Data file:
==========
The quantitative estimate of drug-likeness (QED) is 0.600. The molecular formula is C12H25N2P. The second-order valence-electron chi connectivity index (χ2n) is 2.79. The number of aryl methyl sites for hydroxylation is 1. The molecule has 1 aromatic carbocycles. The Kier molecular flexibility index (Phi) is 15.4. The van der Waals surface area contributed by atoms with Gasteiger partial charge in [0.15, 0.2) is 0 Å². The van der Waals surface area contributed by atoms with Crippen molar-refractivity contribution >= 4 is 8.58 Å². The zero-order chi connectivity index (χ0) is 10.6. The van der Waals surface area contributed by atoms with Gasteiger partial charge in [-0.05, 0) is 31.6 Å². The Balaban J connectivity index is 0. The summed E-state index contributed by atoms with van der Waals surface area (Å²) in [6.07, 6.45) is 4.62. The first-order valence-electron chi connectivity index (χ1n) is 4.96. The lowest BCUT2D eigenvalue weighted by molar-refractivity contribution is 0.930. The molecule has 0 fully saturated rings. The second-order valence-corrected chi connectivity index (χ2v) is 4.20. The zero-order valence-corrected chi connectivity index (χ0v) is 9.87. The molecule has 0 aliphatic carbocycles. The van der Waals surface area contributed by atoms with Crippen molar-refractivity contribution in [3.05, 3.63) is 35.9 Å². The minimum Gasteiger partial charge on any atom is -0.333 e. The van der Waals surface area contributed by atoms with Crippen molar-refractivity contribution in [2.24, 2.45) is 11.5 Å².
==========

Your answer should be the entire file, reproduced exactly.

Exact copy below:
The quantitative estimate of drug-likeness (QED) is 0.600. The molecular formula is C12H25N2P. The second-order valence-electron chi connectivity index (χ2n) is 2.79. The number of aryl methyl sites for hydroxylation is 1. The molecule has 1 aromatic carbocycles. The Kier molecular flexibility index (Phi) is 15.4. The van der Waals surface area contributed by atoms with Gasteiger partial charge in [0.15, 0.2) is 0 Å². The van der Waals surface area contributed by atoms with Crippen molar-refractivity contribution >= 4 is 8.58 Å². The zero-order chi connectivity index (χ0) is 10.6. The van der Waals surface area contributed by atoms with Gasteiger partial charge in [-0.05, 0) is 31.6 Å². The Balaban J connectivity index is 0. The summed E-state index contributed by atoms with van der Waals surface area (Å²) in [6.07, 6.45) is 4.62. The first-order valence-electron chi connectivity index (χ1n) is 4.96. The lowest BCUT2D eigenvalue weighted by molar-refractivity contribution is 0.930. The molecule has 0 fully saturated rings. The second-order valence-corrected chi connectivity index (χ2v) is 4.20. The zero-order valence-corrected chi connectivity index (χ0v) is 9.87. The molecule has 0 aliphatic carbocycles. The van der Waals surface area contributed by atoms with Crippen molar-refractivity contribution in [3.05, 3.63) is 35.9 Å². The minimum Gasteiger partial charge on any atom is -0.333 e. The van der Waals surface area contributed by atoms with Crippen molar-refractivity contribution in [2.24, 2.45) is 11.5 Å².